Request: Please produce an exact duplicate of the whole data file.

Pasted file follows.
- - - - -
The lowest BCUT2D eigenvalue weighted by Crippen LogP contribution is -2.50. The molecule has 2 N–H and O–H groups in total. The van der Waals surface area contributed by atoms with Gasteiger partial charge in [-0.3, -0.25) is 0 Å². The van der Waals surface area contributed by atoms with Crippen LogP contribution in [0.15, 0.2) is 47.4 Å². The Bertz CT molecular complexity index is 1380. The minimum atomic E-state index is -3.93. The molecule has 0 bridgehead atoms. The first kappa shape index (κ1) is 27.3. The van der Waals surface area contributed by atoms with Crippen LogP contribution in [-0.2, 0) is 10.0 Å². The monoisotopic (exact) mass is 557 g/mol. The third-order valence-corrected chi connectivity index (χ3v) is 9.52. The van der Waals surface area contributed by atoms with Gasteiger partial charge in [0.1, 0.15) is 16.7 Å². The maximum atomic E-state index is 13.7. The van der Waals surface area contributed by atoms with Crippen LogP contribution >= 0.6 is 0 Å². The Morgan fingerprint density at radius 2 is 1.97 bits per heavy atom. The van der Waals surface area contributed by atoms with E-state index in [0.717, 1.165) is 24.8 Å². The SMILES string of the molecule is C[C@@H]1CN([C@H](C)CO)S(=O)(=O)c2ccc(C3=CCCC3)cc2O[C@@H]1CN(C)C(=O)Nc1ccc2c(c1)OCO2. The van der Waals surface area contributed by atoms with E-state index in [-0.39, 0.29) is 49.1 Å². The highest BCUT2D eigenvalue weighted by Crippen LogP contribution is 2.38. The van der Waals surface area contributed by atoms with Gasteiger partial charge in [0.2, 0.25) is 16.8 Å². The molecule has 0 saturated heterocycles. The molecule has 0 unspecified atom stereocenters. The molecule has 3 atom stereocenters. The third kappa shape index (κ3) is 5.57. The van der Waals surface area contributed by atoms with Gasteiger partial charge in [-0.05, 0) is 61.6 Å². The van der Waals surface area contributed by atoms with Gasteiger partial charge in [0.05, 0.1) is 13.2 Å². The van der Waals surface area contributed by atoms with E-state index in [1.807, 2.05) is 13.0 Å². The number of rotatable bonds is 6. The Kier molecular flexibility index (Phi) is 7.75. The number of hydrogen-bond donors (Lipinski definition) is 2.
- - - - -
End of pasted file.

The lowest BCUT2D eigenvalue weighted by Crippen LogP contribution is -2.50. The molecule has 2 N–H and O–H groups in total. The van der Waals surface area contributed by atoms with Gasteiger partial charge in [-0.3, -0.25) is 0 Å². The van der Waals surface area contributed by atoms with Crippen LogP contribution in [0.15, 0.2) is 47.4 Å². The Bertz CT molecular complexity index is 1380. The minimum atomic E-state index is -3.93. The molecule has 0 bridgehead atoms. The first kappa shape index (κ1) is 27.3. The van der Waals surface area contributed by atoms with Crippen LogP contribution in [-0.2, 0) is 10.0 Å². The monoisotopic (exact) mass is 557 g/mol. The third-order valence-corrected chi connectivity index (χ3v) is 9.52. The van der Waals surface area contributed by atoms with Gasteiger partial charge in [0.1, 0.15) is 16.7 Å². The maximum atomic E-state index is 13.7. The van der Waals surface area contributed by atoms with Crippen LogP contribution >= 0.6 is 0 Å². The Morgan fingerprint density at radius 2 is 1.97 bits per heavy atom. The van der Waals surface area contributed by atoms with E-state index in [0.717, 1.165) is 24.8 Å². The SMILES string of the molecule is C[C@@H]1CN([C@H](C)CO)S(=O)(=O)c2ccc(C3=CCCC3)cc2O[C@@H]1CN(C)C(=O)Nc1ccc2c(c1)OCO2. The van der Waals surface area contributed by atoms with E-state index in [-0.39, 0.29) is 49.1 Å². The highest BCUT2D eigenvalue weighted by Crippen LogP contribution is 2.38. The van der Waals surface area contributed by atoms with Gasteiger partial charge in [0.2, 0.25) is 16.8 Å². The molecule has 0 saturated heterocycles. The molecule has 0 unspecified atom stereocenters. The molecule has 3 atom stereocenters. The third kappa shape index (κ3) is 5.57. The van der Waals surface area contributed by atoms with Gasteiger partial charge in [-0.05, 0) is 61.6 Å². The van der Waals surface area contributed by atoms with Gasteiger partial charge in [0.05, 0.1) is 13.2 Å². The van der Waals surface area contributed by atoms with E-state index in [1.807, 2.05) is 13.0 Å². The number of rotatable bonds is 6. The Kier molecular flexibility index (Phi) is 7.75. The number of hydrogen-bond donors (Lipinski definition) is 2.